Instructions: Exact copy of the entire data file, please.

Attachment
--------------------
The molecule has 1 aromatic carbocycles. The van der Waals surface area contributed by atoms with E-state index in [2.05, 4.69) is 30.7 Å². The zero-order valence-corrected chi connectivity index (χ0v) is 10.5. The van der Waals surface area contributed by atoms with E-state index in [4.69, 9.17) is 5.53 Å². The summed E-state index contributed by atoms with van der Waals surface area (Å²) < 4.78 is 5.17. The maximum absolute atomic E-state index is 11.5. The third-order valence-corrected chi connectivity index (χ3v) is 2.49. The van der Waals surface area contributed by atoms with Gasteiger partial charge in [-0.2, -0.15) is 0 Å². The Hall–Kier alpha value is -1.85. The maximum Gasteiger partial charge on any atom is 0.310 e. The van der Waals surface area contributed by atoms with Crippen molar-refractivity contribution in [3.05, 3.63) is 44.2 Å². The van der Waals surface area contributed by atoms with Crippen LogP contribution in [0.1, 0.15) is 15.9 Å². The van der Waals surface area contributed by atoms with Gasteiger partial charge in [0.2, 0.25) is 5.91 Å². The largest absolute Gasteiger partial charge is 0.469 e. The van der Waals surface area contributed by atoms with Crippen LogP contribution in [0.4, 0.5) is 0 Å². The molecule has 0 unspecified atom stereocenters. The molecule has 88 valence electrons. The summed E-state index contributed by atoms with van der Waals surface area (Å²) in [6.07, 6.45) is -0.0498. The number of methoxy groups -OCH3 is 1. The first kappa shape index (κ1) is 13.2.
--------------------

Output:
The molecule has 1 aromatic carbocycles. The van der Waals surface area contributed by atoms with E-state index in [2.05, 4.69) is 30.7 Å². The zero-order valence-corrected chi connectivity index (χ0v) is 10.5. The van der Waals surface area contributed by atoms with E-state index in [4.69, 9.17) is 5.53 Å². The summed E-state index contributed by atoms with van der Waals surface area (Å²) < 4.78 is 5.17. The maximum absolute atomic E-state index is 11.5. The third-order valence-corrected chi connectivity index (χ3v) is 2.49. The van der Waals surface area contributed by atoms with Gasteiger partial charge in [-0.2, -0.15) is 0 Å². The Hall–Kier alpha value is -1.85. The maximum Gasteiger partial charge on any atom is 0.310 e. The van der Waals surface area contributed by atoms with Crippen molar-refractivity contribution in [3.05, 3.63) is 44.2 Å². The van der Waals surface area contributed by atoms with Crippen LogP contribution in [0.1, 0.15) is 15.9 Å². The van der Waals surface area contributed by atoms with Gasteiger partial charge in [0.2, 0.25) is 5.91 Å². The largest absolute Gasteiger partial charge is 0.469 e. The van der Waals surface area contributed by atoms with Crippen LogP contribution in [0.4, 0.5) is 0 Å². The molecule has 0 unspecified atom stereocenters. The molecule has 88 valence electrons. The summed E-state index contributed by atoms with van der Waals surface area (Å²) in [6.07, 6.45) is -0.0498. The number of methoxy groups -OCH3 is 1. The first kappa shape index (κ1) is 13.2.